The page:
Overcoming imposter syndrome

70 percent of adults get imposter syndrome at least once in their lives. It causes stress and anxiety, crushing people and performance. Here are 8 things you can do to break free and do your best work.

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I was beach-combing with my dogs on Quadra Island when I got the weirdest phone call. It was a guy from Lowes headquarters in North Carolina, wanting to know if I was interested in applying for a new job they had. It turned out that someone I'd met briefly at a conference a few years earlier was developing an Assistant Vice-President position in Narrative Architecture and Experience Design. She remembered me and thought I might be a fit.

I was simultaneously shocked, flattered and terrified at the prospect of becoming an exec for a Fortune 50 company. Too curious to say no, I suddenly found myself flying back and forth for interviews, touring the area with a real estate agent and scrambling to learn everything I could about running one of the largest home improvement retail businesses in the world.

Amid all of that, I was hit with a massive case of imposter syndrome. I was just a tiny little consultant from a suburb in Canada. They could hire anyone they wanted from any agency in New York or LA. What the heck did they see in me?

Fortunately, things were happening so fast that I couldn't dwell on it too much. Eventually, I summoned the courage to ask the question, first to the HR person touring me around. It turned out they'd recognized that they needed to diversify their workforce and wanted to bring in creatives who could help shift their culture and strengthen innovation. "Okay", I thought. "I can do that". Then I found the nerve to ask the VP (my conference contact) to whom I'd report. "Why me?" "Simple," she said. "You know more about the semantics [meaning, power] of storytelling and narrative for business than anyone I've met."

I was blown away. I'd never seen myself that way and immediately felt about two feet taller. Unfortunately, the whole thing fell through shortly afterwards when she was transferred. But it was a profound learning experience about the power of our inner stories to hold us back and limit our impact.

Many of my coaching clients these days struggle with imposter syndrome and all the self-doubt and struggles it brings.

According to Psychology Today, "around 25 to 30 percent of high achievers may suffer from imposter syndrome. And around 70 percent of adults may experience impostorism at least once in their lifetime, research suggests."

The online coaching platform Betterup says that "imposter syndrome is a cognitive distortion. It causes people to doubt their skills and accomplishments. They doubt others’ high regard for them. They doubt their own history and track record."

This in turn can be debilitating, stopping us from pursuing opportunities, creating huge anxiety and mental health issues, often resulting in a self-fulfilling prophecy of burnout, breakdown or failure.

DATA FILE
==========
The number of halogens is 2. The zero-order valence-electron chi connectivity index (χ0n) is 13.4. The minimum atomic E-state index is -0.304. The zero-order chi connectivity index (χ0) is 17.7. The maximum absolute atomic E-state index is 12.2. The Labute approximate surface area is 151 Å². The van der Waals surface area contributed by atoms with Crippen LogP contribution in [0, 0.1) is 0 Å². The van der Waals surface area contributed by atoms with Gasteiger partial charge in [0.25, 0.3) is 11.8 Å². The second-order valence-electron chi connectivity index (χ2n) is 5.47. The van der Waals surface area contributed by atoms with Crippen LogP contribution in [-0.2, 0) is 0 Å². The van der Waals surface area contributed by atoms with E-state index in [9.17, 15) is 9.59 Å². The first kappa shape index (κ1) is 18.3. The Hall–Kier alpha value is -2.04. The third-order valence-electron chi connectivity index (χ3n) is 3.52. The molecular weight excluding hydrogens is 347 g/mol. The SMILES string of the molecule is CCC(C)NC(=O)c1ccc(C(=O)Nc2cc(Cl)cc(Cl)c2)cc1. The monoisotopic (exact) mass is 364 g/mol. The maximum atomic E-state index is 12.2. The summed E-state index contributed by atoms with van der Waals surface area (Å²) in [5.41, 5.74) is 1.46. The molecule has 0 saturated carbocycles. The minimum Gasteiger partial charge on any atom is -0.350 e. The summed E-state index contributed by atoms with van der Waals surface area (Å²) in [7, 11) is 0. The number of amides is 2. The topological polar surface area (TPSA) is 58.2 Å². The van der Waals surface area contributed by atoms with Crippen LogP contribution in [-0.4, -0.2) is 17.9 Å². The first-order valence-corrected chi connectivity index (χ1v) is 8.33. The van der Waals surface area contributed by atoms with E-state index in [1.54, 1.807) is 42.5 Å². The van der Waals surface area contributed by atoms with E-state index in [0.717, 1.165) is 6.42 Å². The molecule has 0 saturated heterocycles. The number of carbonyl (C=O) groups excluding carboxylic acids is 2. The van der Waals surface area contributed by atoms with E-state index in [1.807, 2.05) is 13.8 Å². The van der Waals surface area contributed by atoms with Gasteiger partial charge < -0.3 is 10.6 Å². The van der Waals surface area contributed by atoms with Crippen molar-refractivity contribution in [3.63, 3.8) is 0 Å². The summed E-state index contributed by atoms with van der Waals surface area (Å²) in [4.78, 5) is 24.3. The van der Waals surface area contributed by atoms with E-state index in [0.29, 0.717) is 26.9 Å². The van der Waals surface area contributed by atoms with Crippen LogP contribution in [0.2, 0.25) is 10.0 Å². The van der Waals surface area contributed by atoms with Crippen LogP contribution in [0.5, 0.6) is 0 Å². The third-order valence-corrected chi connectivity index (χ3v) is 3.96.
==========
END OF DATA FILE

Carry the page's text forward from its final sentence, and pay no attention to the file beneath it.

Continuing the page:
However, in its article Stop Telling Women They Have Imposter Syndrome the Harvard Business Review also warns that there's a big difference between imposter syndrome and real discrimination. "For many women, feeling like an outsider isn’t an illusion — it’s the result of systemic bias and exclusion."

👉 Though there's no quick fix for what is often a lifelong affliction with the feelings of inadequacy caused by imposter syndrome, there are things we can all do to break its hold on us and step into our power.

  • Turn it into a strength. My experience at Lowes showed me that people see things in me that I can't see in myself. Discovering hidden expertise gave me confidence that balanced out my fears. It also inspired me to lean into what others saw in me, to give myself permission to be who I wanted to be.
  • Ask trusted colleagues for feedback. Getting positive feedback once triggered a positive loop, giving me the confidence to ask for more feedback, which gave me even more confidence. Every time I asked, it got easier.
  • Focus on yourself, not others. This can seem impossible when social media constantly shows us others seemingly doing more, better. But the truth is that nobody really cares what you do – they're too wrapped up in themselves to judge you. It can also be helpful to remember that everyone is on a vastly different journey than you. We all have a contribution to make. That will be different for every one of us – and essential to the success of the whole.
  • Teach others. Sharing your experiences and expertise is a powerful reminder of how much you already know and have achieved.
  • Celebrate your wins. This is a big one. So many of us are so focused on future outcomes that we don't make time to enjoy and acknowledge what we're doing well.
  • Talk to others. When you share your feelings of inadequacy with someone you trust, you may be surprised to discover that you're not alone. Lots of people feel like they're faking it until they make it. Plus, saying things out loud can offer immediate relief.
  • Stop waiting until things are perfect. Most of the time, you don't need to get another degree, finish another course, get a promotion or lose 10 pounds to achieve something that matters to you. Give yourself permission just to start. Action is the antidote to anxiety. You'll achieve goals sooner and learn new things along the way.
  • Stop judging yourself. Again, this can be tough for those with a history of self-doubt. The good news is that you don't have to do this alone. Apps and practices like mindfulness, meditation or Positive Intelligence can help. So can working with a coach 😉.

You have the potential to do great work to create a better future. You have everything you need right now to get started. You won't be perfect. And that's okay. No one is. The secret is to trust yourself and take the first step. It only gets easier after that.